Occupy Columbia protester works on his sign Dec. 18 at State House.

The governor is proposing to use the emergency regulations clause to bypass the laws  (1-23-120) that require public notification, public hearings and legislative consideration for new regulations. The emergency regulations allow a state agency to have regulations approved immediately upon filing with the state Legislative Council. There is no public notice, no hearing and no legislative review of Emergency regulations.

“One would anticipate such an extreme measure to apply to plagues and natural disasters, not to tents on the State House grounds,” Bursey said.

Past emergency regulations have only been enacted by DHEC  for imminent health threats to a community, or considered by the Department of Public Safety during a hurricane evacuation.

“We have an established constitutional process to make new regulations that mandates notice and public hearings,” Bursey said. “Through this process people may decide that ‘free speech camping’ is not allowed on state property, but neither the governor nor the Budget and Control board has that emergency authority. If the emergency regulation can be used in this fashion, there would be nothing to prevent the Department of Agriculture from suspending immigration laws to prevent the ‘imminent peril’ of peaches rotting in the fields as a threat to public welfare, or SLED from declaring union pickets a threat to public safety.”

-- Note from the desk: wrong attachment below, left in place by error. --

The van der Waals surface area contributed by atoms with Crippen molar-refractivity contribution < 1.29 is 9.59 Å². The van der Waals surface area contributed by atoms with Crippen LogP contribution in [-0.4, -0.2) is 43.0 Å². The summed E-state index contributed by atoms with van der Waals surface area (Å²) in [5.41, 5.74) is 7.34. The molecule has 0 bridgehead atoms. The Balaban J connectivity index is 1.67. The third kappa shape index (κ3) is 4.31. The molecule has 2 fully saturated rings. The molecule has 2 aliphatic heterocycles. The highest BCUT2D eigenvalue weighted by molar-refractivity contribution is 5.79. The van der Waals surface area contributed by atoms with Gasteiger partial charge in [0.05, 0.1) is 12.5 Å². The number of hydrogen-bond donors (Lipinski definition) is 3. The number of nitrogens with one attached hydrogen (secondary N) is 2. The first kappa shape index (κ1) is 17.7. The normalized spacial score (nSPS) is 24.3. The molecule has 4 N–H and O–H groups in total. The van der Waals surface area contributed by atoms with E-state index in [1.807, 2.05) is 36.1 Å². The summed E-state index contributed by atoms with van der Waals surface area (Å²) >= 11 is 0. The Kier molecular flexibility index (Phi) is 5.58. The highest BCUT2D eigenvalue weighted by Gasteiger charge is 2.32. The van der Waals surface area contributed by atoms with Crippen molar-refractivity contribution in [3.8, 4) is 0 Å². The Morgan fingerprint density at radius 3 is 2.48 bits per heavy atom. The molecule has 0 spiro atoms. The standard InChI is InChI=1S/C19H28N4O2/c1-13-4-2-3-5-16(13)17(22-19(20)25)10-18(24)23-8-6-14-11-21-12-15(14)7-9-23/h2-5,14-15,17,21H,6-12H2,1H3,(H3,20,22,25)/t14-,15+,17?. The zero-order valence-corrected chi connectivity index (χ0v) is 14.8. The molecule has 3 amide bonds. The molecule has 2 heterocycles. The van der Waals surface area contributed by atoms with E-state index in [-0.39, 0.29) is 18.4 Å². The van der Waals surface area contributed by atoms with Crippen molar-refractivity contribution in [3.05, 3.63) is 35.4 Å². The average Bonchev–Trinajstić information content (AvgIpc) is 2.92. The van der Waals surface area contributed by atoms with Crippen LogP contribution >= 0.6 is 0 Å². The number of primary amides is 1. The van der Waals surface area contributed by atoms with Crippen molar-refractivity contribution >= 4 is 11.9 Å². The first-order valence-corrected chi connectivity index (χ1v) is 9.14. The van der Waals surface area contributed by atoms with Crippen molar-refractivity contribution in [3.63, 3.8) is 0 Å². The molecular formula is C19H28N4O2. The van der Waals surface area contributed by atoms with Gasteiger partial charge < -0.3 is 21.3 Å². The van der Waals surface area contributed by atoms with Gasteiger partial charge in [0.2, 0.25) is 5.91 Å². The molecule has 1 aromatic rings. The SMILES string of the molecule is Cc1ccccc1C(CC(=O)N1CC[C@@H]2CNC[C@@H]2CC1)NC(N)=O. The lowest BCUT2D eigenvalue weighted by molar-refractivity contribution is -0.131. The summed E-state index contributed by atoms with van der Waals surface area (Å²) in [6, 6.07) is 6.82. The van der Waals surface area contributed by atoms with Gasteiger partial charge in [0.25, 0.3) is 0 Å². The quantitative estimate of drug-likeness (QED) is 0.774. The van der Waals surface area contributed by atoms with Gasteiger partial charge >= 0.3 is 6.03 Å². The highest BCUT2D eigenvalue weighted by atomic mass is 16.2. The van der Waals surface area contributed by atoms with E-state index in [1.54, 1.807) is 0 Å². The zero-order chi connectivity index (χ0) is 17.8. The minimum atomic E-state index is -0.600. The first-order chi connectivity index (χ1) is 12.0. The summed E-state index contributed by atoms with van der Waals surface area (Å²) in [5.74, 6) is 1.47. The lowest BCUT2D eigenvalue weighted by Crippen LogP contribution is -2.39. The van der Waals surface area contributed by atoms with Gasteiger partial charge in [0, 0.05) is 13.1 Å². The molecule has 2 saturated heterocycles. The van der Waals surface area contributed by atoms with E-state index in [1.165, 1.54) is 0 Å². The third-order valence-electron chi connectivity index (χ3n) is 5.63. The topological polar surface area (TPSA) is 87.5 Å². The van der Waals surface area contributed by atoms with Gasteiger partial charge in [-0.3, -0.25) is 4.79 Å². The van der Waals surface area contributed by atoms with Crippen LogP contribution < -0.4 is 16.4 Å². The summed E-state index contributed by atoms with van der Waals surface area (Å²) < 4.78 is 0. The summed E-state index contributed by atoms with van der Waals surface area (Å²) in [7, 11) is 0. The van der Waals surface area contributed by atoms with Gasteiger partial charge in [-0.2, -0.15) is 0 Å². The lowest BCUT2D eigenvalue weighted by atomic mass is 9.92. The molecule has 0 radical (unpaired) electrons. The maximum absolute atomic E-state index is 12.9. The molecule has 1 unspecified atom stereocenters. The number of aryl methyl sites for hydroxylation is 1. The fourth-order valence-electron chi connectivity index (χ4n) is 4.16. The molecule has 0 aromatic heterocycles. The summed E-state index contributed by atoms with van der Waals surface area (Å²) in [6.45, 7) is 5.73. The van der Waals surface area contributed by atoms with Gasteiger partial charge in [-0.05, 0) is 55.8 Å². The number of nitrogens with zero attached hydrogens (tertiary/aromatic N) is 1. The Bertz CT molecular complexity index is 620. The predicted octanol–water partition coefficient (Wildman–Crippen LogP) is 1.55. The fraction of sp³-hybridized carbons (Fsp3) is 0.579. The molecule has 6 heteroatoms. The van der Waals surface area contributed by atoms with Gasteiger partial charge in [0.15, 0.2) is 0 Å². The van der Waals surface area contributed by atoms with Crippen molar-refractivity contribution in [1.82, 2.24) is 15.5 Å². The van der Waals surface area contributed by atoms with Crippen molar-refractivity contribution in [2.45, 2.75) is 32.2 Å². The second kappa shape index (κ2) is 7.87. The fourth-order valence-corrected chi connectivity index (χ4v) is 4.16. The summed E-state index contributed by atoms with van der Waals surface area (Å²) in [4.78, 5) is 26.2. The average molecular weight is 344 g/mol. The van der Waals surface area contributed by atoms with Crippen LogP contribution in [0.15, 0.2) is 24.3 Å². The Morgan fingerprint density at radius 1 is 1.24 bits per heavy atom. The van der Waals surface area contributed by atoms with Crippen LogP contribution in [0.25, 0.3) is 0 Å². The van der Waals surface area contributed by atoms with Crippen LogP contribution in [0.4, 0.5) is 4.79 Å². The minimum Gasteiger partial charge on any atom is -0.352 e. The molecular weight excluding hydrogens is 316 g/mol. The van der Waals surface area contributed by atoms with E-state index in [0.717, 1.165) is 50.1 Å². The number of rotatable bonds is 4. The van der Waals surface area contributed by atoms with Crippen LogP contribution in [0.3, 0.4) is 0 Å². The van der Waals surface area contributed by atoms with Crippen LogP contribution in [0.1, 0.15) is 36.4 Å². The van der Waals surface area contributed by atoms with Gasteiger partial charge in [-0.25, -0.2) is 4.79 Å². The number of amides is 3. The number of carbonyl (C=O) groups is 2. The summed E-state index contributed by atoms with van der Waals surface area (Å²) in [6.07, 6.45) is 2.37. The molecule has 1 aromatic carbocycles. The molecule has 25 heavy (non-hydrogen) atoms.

It’s clear that the governor is more concerned with appearances and politics than with our state’s laws. “She doesn’t want tents on the State House lawn when the legislature returns in January or during the Republican presidential primary Jan. 28. While the governor may find tents on the lawn tacky, they hardly constitute an imminent peril to public welfare. One could argue that the imminent peril is that our democracy has been occupied by monied interests, and the tents on her lawn are a legitimate response.”